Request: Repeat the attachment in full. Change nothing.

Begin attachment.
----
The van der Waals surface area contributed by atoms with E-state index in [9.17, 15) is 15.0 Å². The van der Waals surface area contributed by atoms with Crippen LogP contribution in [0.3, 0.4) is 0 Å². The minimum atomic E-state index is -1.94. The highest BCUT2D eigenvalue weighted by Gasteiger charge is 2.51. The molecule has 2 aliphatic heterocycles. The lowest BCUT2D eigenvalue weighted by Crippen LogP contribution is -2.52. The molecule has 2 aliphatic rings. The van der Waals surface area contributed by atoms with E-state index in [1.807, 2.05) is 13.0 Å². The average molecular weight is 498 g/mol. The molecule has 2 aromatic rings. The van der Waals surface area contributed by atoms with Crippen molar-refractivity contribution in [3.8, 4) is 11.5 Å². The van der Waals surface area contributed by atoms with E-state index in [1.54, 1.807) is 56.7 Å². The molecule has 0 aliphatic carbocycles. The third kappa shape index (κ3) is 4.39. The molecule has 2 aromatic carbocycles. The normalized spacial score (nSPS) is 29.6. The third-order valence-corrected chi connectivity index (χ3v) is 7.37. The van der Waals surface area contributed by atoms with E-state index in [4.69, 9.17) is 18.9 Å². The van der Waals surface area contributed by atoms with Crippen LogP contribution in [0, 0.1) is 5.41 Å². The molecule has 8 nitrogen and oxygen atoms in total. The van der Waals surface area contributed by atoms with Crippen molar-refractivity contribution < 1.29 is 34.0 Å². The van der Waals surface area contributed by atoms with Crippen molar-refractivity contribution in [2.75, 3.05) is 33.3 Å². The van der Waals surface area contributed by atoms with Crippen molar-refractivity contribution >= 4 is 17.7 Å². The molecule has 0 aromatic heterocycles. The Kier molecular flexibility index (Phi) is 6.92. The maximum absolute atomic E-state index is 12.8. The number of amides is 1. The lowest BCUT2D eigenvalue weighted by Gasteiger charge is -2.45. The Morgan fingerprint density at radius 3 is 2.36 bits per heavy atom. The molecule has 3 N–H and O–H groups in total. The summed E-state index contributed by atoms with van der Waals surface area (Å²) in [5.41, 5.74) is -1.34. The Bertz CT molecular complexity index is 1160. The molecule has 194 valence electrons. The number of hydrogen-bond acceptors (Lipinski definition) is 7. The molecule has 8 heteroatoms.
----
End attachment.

The van der Waals surface area contributed by atoms with E-state index in [9.17, 15) is 15.0 Å². The van der Waals surface area contributed by atoms with Crippen LogP contribution in [0.3, 0.4) is 0 Å². The minimum atomic E-state index is -1.94. The highest BCUT2D eigenvalue weighted by Gasteiger charge is 2.51. The molecule has 2 aliphatic heterocycles. The lowest BCUT2D eigenvalue weighted by Crippen LogP contribution is -2.52. The molecule has 2 aliphatic rings. The van der Waals surface area contributed by atoms with E-state index in [1.807, 2.05) is 13.0 Å². The average molecular weight is 498 g/mol. The molecule has 2 aromatic rings. The van der Waals surface area contributed by atoms with Crippen molar-refractivity contribution in [3.8, 4) is 11.5 Å². The van der Waals surface area contributed by atoms with E-state index in [1.54, 1.807) is 56.7 Å². The molecule has 0 aliphatic carbocycles. The third kappa shape index (κ3) is 4.39. The molecule has 2 aromatic carbocycles. The normalized spacial score (nSPS) is 29.6. The third-order valence-corrected chi connectivity index (χ3v) is 7.37. The van der Waals surface area contributed by atoms with E-state index in [4.69, 9.17) is 18.9 Å². The van der Waals surface area contributed by atoms with Crippen LogP contribution in [0, 0.1) is 5.41 Å². The molecule has 8 nitrogen and oxygen atoms in total. The van der Waals surface area contributed by atoms with Crippen molar-refractivity contribution < 1.29 is 34.0 Å². The van der Waals surface area contributed by atoms with Crippen molar-refractivity contribution in [2.75, 3.05) is 33.3 Å². The van der Waals surface area contributed by atoms with Crippen molar-refractivity contribution >= 4 is 17.7 Å². The molecule has 0 aromatic heterocycles. The Kier molecular flexibility index (Phi) is 6.92. The maximum absolute atomic E-state index is 12.8. The number of amides is 1. The lowest BCUT2D eigenvalue weighted by Gasteiger charge is -2.45. The Morgan fingerprint density at radius 3 is 2.36 bits per heavy atom. The molecule has 3 N–H and O–H groups in total. The summed E-state index contributed by atoms with van der Waals surface area (Å²) in [5.41, 5.74) is -1.34. The Bertz CT molecular complexity index is 1160. The molecule has 194 valence electrons. The number of hydrogen-bond acceptors (Lipinski definition) is 7. The molecule has 8 heteroatoms.